5. The best thing about the new, fin-style LSMs vs. LIMs is that when the power is cut they naturally act as a conductive medium for eddy current braking. Meaning that unlike the hydraulic rocket coasters that have to pop up copper brake fins in case of rollback, iSpeed's LSM fins on the track do the exact same thing as soon as power is lost anyway. To get perspective on that with LIMs, California Screamin has mechanical caliper brakes all along its LIM lift hill in case of power loss. If Maverick loses power on the lift, it gently glides back down.
  6. It's entirely possible to have awesome atmosphere around a ride without heavy theming.
  7. MATH ALERT 23 seconds is really not a ridiculous loading expectation- the trains look pretty easy to step into, and assuming it's just a constant motion ignoring strict block sections in the station or a multi-subzone system (so trains are back to back) it doesn't have to move THAT fast. (X-car train is somewhere around 25-30ft long including minimal space between trains, so really only a little over 1ft/sec. or about 1mph) A realistic capacity number if they're really good about single riders and maxing out the blocks would be 1750/hr. Theoretical based on 23.0s dispatch is 1878/hr, but a lot of rides will run out of vehicles if they always hit their minimum interval and with the walkway system they'll probably keep a little breathing room. The only thing that might take some figuring out is grouping people to fill everything, and Universal tends to take a much more signage-heavy, hands on approach to that than Disney so they've probably come up with something smart. An RFID enable sounds pretty sweet, though there's no way that would ever fly in California. Really, I think a simple tandem load scheme (like USH Mummy) would work just as well or better with a lot less to worry about mechanically/electrically, but knowing Universal they'd probably staff 3-4 more positions just to do that, and those savings add up really fast even with several hundred thousand spent on a fancy moving walkway deal. [/math] SO excited to ride this next year!
  8. Nice TR. Do they still have the round, spinny bumper cars?
  9. Disney lists the general manufacturers as "subcontractors" and themselves at the manufacturer. Since Disney is the official manufacturer, the substantial inhouse engineering group can modify and support the ride to their heart's content.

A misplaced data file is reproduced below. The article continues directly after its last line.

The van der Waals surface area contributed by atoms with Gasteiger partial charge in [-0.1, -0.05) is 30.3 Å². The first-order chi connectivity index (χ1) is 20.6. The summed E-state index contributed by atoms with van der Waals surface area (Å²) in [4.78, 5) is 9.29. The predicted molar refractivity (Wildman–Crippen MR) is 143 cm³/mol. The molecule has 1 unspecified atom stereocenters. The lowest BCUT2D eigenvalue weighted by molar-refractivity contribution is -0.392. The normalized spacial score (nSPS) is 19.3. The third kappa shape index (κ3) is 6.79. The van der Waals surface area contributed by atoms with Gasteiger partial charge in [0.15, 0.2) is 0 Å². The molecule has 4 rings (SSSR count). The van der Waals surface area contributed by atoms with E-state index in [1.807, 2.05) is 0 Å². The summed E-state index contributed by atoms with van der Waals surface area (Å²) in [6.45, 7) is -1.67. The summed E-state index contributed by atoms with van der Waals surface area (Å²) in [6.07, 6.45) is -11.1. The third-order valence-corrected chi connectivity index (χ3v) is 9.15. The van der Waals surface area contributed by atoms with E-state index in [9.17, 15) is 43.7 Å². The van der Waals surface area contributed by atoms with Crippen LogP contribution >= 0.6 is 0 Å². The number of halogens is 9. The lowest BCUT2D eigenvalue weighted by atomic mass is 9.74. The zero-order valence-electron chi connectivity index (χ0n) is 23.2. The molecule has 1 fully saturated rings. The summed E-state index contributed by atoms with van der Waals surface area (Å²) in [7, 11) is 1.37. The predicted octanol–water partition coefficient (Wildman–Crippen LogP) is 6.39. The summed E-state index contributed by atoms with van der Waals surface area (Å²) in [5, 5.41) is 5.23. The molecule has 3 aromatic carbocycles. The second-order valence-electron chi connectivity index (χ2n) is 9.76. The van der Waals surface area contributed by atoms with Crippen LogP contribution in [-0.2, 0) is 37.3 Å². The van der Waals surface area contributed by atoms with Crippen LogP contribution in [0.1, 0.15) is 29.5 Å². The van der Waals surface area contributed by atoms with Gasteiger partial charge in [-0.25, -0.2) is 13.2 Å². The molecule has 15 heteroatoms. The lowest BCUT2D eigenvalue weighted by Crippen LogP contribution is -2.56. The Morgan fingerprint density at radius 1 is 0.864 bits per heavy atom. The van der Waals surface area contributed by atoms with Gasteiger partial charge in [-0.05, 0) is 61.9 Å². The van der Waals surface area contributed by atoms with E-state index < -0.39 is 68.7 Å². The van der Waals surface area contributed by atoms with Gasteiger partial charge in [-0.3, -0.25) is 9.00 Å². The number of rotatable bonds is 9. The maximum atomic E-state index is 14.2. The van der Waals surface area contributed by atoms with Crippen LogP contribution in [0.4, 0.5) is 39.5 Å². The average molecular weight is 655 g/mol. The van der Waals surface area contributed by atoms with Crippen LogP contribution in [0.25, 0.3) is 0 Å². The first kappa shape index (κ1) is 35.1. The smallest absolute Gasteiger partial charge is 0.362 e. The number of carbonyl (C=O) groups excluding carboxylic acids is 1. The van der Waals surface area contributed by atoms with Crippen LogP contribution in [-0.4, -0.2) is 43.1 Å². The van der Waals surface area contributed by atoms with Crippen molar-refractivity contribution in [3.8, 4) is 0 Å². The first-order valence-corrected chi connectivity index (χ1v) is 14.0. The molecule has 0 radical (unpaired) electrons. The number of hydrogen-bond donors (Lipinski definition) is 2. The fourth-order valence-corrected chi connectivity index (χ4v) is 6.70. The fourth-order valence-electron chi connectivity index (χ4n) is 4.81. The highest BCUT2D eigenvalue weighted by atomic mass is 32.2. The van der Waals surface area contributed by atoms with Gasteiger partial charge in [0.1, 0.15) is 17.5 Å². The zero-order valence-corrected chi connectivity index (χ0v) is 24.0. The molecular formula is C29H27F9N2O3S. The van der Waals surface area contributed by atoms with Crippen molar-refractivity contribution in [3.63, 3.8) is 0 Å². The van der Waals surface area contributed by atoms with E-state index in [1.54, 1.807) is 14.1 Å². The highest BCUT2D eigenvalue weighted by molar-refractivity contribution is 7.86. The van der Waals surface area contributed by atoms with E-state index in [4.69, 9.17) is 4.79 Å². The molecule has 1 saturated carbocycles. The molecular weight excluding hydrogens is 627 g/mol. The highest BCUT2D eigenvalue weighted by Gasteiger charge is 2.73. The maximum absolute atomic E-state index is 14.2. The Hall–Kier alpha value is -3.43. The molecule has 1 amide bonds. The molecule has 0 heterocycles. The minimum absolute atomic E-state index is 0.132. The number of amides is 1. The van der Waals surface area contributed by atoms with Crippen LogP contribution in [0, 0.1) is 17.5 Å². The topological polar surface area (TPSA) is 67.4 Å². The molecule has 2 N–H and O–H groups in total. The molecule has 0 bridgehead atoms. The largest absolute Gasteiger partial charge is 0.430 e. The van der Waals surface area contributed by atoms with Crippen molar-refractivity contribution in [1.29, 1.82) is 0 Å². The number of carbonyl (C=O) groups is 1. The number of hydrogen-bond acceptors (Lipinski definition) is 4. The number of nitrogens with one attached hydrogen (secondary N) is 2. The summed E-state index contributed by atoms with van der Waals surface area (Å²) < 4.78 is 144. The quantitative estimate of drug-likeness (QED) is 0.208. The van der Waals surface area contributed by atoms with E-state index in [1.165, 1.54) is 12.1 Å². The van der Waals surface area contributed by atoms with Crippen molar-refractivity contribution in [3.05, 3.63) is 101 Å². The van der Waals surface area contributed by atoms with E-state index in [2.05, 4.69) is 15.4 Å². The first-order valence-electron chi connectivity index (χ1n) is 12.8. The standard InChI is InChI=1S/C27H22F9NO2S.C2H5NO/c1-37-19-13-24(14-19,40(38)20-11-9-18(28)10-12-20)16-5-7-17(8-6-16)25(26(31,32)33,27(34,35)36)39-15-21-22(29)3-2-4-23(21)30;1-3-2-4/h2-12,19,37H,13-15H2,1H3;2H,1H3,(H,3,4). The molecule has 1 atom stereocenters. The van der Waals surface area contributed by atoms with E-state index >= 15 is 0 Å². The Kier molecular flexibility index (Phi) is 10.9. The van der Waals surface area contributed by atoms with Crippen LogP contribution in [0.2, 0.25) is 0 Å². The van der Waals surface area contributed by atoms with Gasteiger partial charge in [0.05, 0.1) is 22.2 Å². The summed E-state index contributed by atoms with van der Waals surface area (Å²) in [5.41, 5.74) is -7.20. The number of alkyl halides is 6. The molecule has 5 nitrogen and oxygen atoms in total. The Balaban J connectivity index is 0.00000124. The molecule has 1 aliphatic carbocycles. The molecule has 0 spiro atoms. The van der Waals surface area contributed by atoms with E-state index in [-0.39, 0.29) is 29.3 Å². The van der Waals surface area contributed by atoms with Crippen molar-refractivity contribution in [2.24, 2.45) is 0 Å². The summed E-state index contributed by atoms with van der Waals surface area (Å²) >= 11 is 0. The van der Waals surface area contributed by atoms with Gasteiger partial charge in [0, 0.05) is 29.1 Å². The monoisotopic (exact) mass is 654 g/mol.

10. Mr. Six is original and an actual character. The "more flags more fun" bit doesn't really make sense, and is... well that's the whole thing right there. Hooray for Mr. Six!
  11. Haven't been on it in like 3 years, but as I remember the exit's perpetual cotton candy and vomit stench was pretty awful. I wouldn't miss Vortex except for the awesome drop-turn to corkscrew insanity bit, which would be sad to lose.
  12. Now did she really say "at speeds of up to 50mph and hurled down drops of 53ft"? 53? 53? Maybe I'm just in shock it's not an American saying "Yep I went on that thar big coaster thing and he just popped out." That's really bizarre she could fit comfortably in a flying coaster seat, yet not know she's pregnant...
  13. I'm very excited to ride this next year, and happy to see a nice high capacity, small train short interval coaster. They're just so much fun to watch in action. Judging by the NL model, there should be plenty of breathing room on the brake sections to manage 1800/hr, and USO is one place I bet has the guts to run such a thing all out. That rolling loop looks really cool too, nice to have one closer than Norway.
  14. I hope CGA finally does get some sort of coaster in that spot. Maybe after Thrustair presumably losing out to noise, and then a wooden coaster, a quieter option* will arise. All the new additions to the park are very classy, and operations seem to be on a great track. *Maverick type with scream tubes if there is any justice in this world! Probably 10 million over what CF will allocate though.